Perks at Work

What is a perk (versus a benefit)

In recent years, technology giants, such as Google and Facebook, have led the way in winning top talent by lavishing employees with amenities such as sleeping pods and free food. These amenities, or better known as work perks, are additional factors and bonuses of an organization that contribute to a candidates’ decision to join a company. Work perks span all types from free coffee to corporate vehicles. Some perks that are less tangible but still valuable include mentorship opportunities and even the company’s reputation (being able to say you’ve worked at Google in itself can be a huge perk). All in all, perks have become an imperative factor for companies that want to attract top talent.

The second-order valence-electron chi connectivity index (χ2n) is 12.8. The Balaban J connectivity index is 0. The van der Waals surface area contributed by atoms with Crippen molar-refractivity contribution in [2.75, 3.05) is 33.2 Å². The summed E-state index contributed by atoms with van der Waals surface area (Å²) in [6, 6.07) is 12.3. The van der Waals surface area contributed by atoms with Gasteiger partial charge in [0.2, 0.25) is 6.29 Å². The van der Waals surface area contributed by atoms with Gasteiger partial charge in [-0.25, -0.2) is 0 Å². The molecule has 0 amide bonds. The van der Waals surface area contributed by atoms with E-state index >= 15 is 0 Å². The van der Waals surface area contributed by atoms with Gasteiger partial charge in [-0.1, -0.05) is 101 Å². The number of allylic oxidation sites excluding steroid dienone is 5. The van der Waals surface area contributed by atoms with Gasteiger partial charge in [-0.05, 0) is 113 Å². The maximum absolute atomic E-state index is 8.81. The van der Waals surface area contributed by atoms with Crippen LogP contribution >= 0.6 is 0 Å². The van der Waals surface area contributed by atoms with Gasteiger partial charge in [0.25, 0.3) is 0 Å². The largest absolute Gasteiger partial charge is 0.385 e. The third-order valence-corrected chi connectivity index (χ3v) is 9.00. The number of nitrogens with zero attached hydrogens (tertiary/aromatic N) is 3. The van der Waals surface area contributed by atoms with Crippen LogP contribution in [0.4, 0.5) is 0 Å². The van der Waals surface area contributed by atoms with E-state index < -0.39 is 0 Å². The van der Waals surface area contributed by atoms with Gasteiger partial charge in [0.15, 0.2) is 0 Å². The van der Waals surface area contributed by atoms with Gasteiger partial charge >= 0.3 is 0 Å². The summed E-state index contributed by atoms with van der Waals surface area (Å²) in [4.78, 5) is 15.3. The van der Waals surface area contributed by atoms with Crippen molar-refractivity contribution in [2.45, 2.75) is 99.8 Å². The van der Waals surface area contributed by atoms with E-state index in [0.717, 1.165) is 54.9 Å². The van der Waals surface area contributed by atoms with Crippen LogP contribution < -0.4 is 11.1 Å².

Work perks should not be mistaken as benefits. Benefits are non-wage compensation that are meant to supplement an employee’s salary. Examples of benefits include health insurance, stock options, defined contribution plans, and retirement savings plans. Benefits have dollar values that increase an employee’s total compensation. In some cases, these benefits are paid by the employer, but is still considered taxable benefits to employees.

It is also important to recognize that perks at work is not synonymous to corporate culture. Corporate culture is the collection of norms that rituals of an organization. Work perks can be a tool for helping achieve a proposed corporate culture. For example, if an organization wants a culture of relaxed creativity, then a work perk to support that would be a casual dress code and dedicated innovation time, like 3M’s 15 percent program.

Benefits VS Perk